16 February 2021
In a decision dated 3 June 2020, the International Chamber of the Paris Court of Appeal (the Paris Court) dealt with the impact of US, UN and EU economic international sanctions against Iran on the validity of an arbitral award.
Here, we cover the background to the case, explain why it is an important decision, and provide key takeaways to consider when dealing with international sanctions.
A French company informed its Iranian contracting party that the banks had refused to extend bank guarantees necessary under the contract due to various international sanctions against Iran. As a result, the Iranian company terminated the contract based on breach of contract. This prompted the French company to initiate arbitration proceedings under the ICC Rules in Paris for wrongful termination of the contract.
Since the tribunal dismissed the claim and ordered the French company to pay approximately 1 million USD, the French company applied for an application to set aside the award before the Court. This was done largely on the basis that the tribunal allegedly failed to take into account the impact of international sanctions against Iran, which made it impossible for the French company to perform its obligation.
This is an important decision because it considers:
There is little guidance currently available to clarify whether economic sanctions constitute part of the public policy of the enforcing EU Member State, and if so, whether they outweigh the enforcing State’s policy in favour of the finality and enforceability of arbitral awards. Ultimately, the Paris Court rejected the application to set aside the award.
In doing so, it differentiated between the different sanctions and held that:
Even so, the French Court nevertheless rejected the plea for annulment. It noted that the international sanctions emanating from the UN and the EU were materially and temporally not applicable to the contractual relationship at issue. Therefore, any award which didn't take them into account couldn't be set aside for having disregarded international public policy.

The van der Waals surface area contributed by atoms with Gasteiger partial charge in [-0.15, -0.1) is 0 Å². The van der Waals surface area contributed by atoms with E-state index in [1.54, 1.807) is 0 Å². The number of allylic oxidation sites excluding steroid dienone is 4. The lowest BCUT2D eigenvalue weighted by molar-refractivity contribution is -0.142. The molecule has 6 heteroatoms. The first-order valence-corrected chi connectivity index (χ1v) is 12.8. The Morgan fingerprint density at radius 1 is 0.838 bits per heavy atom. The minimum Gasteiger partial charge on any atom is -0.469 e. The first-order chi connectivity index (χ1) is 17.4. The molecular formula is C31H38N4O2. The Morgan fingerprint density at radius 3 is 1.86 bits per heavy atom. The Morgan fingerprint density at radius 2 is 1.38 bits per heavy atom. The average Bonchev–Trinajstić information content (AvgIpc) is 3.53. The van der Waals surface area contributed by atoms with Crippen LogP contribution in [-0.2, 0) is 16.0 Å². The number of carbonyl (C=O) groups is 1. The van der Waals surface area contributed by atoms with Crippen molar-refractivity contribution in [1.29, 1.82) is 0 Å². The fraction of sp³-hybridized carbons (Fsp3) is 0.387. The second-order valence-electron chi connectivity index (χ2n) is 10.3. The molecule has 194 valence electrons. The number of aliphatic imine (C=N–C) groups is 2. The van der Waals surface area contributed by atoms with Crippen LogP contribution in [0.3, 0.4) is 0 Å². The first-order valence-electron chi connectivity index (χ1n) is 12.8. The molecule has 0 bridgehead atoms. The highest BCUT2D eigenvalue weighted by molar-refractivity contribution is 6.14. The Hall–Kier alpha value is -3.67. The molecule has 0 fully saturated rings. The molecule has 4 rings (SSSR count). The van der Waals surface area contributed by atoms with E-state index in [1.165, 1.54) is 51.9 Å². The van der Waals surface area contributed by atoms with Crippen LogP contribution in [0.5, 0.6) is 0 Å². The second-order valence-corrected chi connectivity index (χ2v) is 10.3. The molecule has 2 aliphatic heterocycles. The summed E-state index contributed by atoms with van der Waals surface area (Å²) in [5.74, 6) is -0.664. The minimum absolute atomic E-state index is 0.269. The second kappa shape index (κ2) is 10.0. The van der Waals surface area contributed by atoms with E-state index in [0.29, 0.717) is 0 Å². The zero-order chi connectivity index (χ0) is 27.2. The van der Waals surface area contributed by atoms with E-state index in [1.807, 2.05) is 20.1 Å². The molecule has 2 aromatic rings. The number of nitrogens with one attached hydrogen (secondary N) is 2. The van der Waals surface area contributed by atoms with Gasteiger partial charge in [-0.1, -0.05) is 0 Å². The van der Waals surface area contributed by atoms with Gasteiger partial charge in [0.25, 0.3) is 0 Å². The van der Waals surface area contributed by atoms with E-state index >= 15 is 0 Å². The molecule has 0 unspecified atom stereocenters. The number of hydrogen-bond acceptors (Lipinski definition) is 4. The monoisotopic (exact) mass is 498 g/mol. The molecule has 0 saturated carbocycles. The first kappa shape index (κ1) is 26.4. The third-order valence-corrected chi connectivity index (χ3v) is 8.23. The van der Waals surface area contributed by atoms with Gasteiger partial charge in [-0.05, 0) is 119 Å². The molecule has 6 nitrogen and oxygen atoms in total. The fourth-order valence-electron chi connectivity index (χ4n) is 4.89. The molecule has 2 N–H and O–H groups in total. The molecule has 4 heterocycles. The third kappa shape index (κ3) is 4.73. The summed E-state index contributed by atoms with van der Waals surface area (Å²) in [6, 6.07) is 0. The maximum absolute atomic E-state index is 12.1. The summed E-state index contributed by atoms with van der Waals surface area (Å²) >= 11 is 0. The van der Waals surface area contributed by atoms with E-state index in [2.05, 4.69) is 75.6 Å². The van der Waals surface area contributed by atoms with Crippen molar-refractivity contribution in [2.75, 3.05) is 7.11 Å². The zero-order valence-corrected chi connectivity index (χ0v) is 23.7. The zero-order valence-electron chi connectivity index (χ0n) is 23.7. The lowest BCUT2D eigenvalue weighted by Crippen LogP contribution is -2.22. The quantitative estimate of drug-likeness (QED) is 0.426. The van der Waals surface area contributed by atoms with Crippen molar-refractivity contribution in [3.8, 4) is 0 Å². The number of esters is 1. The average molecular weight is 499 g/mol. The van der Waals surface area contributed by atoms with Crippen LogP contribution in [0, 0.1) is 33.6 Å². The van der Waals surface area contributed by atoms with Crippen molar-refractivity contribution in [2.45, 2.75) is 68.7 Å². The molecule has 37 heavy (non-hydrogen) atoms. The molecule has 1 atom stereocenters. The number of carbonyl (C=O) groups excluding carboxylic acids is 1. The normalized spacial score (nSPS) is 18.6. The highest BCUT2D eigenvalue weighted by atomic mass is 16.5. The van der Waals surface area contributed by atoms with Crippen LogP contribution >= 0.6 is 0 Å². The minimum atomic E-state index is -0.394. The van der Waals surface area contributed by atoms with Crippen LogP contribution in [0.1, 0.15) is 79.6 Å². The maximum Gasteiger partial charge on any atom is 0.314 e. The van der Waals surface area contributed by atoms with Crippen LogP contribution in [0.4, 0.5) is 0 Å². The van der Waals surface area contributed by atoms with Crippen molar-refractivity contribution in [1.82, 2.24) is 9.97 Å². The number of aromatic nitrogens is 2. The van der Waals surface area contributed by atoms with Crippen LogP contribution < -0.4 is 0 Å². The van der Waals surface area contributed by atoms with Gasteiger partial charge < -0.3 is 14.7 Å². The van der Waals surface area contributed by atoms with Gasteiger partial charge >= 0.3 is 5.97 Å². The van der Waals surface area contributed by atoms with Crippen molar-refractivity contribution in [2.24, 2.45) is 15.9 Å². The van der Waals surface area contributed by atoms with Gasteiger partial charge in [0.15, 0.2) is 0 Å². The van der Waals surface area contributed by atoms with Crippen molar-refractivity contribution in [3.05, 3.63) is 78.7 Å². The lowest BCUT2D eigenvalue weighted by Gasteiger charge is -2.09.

Important points to note from this case include:
What's more, the ruling of the Paris Court is a reminder for arbitrators and affected parties to pay close attention to the potential application of international sanctions, the authorities these sanctions emanate from, and the sanctions' material and temporal scope. This will allow them to determine whether there could be an "effective" and "concrete" violation of international public policy.
Finally, it's worth noting that the claimant also based their application for setting aside the award on the alleged insufficient reasoning of the award. The Paris Court rejected this argument, recalling an established principle that even if an arbitral tribunal has to give reasons for its award, “arbitrators are not required to follow the parties in the detail of their arguments".
If there's not a detailed answer in the award to one party’s argument, it implies that the arbitral tribunal “implicitly but necessarily considered that this argument was neither relevant nor necessary to the solution of the dispute”.
To discuss any of the issues raised in this article in more detail, please reach out to a member of our International Arbitration team.